TGB Insider: How to strike a balance between work & parenthood
By Scratch Staff | 10 April 2019 | Business, Feature, Health & wellbeing, Tech Talk
The Gel Bottle Inc team offer advice for nail techs in the first in their blog series for Scratch…
A work/life/family balance is something most of us pursue in our lives, but never seem to quiet nail down completely. In today’s world, we’re constantly bombarded by social media telling us we should be able to ‘do it all’ – have a career, a family, kids, friends and pets while also looking after ourselves and not feel suffocated. If, like me, you are fascinated by this concept, keep on reading to get an insight into how, at TGB, we try to ‘do it all’… and also how we all too often fail (‘cause even we aren’t superheroes!).
When starting your own business, a common mistake is to try and follow someone else’s version of success.
Our personal situations differ greatly from each another and the last thing we should be focusing on is trying to do what other people do, thinking this will also work for us. For some people, success is the flexibility to work from home and have more time with family, for others it is owning a salon and making a dent in the industry. There is no right or wrong, just different versions of success.
The Gel Bottle Inc founder, Daisy Kalnina, comments: “When I was first setting up my business, I had three young kids to look after and was living in a foreign country without my family nearby or a close support group to rely on. I wanted to be there for my children while also building my career and company to then provide for their future. This is when I knew I had to learn the so called work/life/family balance.”
The first few years of every business often take a lot of effort, sweat and tears with minimal time off and maximum levels of stress. “I took one week off in one whole year, comments Anna Schaschke, TGB educator. “I worked long days with no breaks sometimes six days a week to make sure I was busy and my business was growing. And by doing so, well – it did.”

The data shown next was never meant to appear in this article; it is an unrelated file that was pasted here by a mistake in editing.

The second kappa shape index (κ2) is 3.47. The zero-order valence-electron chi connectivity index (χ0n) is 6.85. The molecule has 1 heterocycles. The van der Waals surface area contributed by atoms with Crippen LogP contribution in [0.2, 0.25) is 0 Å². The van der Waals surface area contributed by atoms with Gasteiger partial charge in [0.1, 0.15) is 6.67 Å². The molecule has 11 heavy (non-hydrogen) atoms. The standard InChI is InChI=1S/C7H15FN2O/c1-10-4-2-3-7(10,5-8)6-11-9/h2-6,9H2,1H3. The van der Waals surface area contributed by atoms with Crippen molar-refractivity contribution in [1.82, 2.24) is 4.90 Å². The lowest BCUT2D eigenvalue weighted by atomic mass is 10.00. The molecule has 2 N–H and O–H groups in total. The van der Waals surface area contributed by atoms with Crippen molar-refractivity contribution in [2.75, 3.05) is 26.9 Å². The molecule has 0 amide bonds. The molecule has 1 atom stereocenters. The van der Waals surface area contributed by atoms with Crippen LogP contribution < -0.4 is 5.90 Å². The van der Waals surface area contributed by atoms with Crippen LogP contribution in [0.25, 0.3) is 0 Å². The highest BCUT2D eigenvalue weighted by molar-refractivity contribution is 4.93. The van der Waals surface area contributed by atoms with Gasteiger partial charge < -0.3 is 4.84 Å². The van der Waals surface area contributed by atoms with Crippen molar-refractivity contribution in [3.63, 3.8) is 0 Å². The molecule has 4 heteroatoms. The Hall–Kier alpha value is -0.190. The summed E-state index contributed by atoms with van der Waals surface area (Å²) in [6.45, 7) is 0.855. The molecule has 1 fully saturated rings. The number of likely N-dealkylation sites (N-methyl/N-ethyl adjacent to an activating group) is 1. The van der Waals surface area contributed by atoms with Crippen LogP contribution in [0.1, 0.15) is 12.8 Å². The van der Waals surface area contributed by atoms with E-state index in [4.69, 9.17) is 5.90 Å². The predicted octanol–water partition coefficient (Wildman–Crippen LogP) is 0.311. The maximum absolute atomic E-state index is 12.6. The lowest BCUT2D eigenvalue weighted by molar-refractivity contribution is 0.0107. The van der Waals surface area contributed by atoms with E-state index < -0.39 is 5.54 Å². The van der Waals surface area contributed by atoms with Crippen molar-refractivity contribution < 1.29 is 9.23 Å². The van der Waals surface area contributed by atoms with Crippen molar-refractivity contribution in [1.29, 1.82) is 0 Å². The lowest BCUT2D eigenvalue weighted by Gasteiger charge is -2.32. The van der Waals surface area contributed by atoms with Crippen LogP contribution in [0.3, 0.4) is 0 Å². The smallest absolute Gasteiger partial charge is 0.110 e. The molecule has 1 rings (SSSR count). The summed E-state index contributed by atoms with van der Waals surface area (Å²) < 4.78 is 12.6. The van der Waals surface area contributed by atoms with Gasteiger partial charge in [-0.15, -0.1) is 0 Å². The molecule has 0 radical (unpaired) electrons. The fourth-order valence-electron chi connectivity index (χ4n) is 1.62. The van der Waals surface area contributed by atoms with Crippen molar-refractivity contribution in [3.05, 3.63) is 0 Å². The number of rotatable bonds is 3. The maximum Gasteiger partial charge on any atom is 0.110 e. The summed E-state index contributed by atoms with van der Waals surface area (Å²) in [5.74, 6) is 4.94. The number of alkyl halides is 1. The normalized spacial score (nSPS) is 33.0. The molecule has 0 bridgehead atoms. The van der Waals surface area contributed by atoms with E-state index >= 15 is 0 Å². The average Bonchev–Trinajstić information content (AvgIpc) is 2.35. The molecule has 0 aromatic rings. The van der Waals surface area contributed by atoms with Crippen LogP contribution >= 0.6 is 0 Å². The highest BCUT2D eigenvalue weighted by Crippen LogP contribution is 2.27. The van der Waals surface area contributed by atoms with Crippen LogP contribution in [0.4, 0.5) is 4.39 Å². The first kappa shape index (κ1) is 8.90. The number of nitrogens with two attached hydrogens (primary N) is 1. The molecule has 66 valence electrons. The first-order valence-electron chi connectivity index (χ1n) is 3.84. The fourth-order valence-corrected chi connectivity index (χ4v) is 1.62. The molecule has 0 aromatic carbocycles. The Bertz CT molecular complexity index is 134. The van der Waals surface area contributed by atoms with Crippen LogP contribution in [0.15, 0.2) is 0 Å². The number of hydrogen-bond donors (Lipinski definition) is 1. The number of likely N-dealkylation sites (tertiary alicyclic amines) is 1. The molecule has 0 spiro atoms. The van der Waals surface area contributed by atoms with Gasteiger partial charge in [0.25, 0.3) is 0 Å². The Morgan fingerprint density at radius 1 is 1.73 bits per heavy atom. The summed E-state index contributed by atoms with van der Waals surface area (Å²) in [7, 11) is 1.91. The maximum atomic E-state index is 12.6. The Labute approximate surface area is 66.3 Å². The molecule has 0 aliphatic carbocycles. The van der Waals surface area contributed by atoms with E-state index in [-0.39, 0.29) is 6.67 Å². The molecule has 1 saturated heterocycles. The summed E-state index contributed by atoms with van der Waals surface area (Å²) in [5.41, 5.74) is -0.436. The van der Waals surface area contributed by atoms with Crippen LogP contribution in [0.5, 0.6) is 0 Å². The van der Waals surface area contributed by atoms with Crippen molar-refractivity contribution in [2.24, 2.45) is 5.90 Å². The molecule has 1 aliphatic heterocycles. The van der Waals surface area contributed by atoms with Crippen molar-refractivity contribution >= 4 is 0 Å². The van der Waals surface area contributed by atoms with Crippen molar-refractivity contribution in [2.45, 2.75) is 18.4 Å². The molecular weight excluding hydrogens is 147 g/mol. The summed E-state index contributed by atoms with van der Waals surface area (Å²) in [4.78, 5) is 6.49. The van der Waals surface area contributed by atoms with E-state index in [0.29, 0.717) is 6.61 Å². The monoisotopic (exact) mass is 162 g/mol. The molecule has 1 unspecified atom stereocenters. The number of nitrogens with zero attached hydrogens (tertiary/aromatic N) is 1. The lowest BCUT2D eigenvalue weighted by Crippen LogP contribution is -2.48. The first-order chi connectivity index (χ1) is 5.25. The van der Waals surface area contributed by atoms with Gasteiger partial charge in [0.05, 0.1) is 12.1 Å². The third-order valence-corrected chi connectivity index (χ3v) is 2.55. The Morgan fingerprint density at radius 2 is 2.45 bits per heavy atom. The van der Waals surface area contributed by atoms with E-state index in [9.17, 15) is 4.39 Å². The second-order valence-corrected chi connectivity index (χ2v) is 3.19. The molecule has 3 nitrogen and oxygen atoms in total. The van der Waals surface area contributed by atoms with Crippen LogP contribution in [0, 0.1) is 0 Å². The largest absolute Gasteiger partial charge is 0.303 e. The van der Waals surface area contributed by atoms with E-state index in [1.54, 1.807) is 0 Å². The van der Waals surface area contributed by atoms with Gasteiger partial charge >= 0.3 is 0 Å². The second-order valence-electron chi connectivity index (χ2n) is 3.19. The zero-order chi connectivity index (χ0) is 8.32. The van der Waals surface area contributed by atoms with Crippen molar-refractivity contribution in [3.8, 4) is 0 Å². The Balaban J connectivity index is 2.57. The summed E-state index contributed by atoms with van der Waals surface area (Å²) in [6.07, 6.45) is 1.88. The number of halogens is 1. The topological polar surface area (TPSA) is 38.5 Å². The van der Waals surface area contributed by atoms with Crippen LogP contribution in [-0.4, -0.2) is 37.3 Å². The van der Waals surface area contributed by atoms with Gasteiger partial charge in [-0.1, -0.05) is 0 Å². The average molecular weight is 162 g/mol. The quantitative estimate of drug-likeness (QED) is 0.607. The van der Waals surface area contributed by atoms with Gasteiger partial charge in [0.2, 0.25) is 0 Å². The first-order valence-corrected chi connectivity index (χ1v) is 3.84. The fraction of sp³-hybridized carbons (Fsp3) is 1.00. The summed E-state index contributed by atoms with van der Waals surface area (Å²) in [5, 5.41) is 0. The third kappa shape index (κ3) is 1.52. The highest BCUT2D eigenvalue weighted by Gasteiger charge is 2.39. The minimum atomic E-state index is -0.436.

Endless working hours and zero time for yourself shouldn’t be the norm, but we all take different routes to achieve our individual goals.
Once again there is no right or wrong, and if you want to work your butt off non stop for a couple of years to then step back and enjoy it, you go girl!
PART 1 – WORK & PARENTHOOD
Daisy, the team at TGB HQ and TGB educators reveal how having kids impacts on their work/family balance.
Faye Fitzjohn, TGB educator: “Undoubtedly, work was easier before children. I didn’t have to juggle childcare, school runs, school holidays and the demands of a child however I wouldn’t change any of it. I had to work split shifts, alternate weekends, evenings and rely on family to help me look after my daughter.”
Kayleigh Marley, TGB educator: “Before children I worked every hour needed in and on my business. When you have children, this is no longer possible! I do like my routine and not being able to always have it is something I struggled with and sometimes still struggle with today! It’s all a big learning curve to figure out what does and doesn’t work. As a family with two young children, each day can be very different!”
Amy Rickaby, TGB ambassador: “Making time for children is absolutely vital. I find that working on clients is a controlled environment as you work to your appointment times. However, the social media aspect means you can get lost in another world and before you know it, three hours have passed answering messages updating social media and I may have forgotten to feed the kids! Working hours and screen times are set and have to be stuck to by the best of my ability as it can be to tempting just to check that one message.”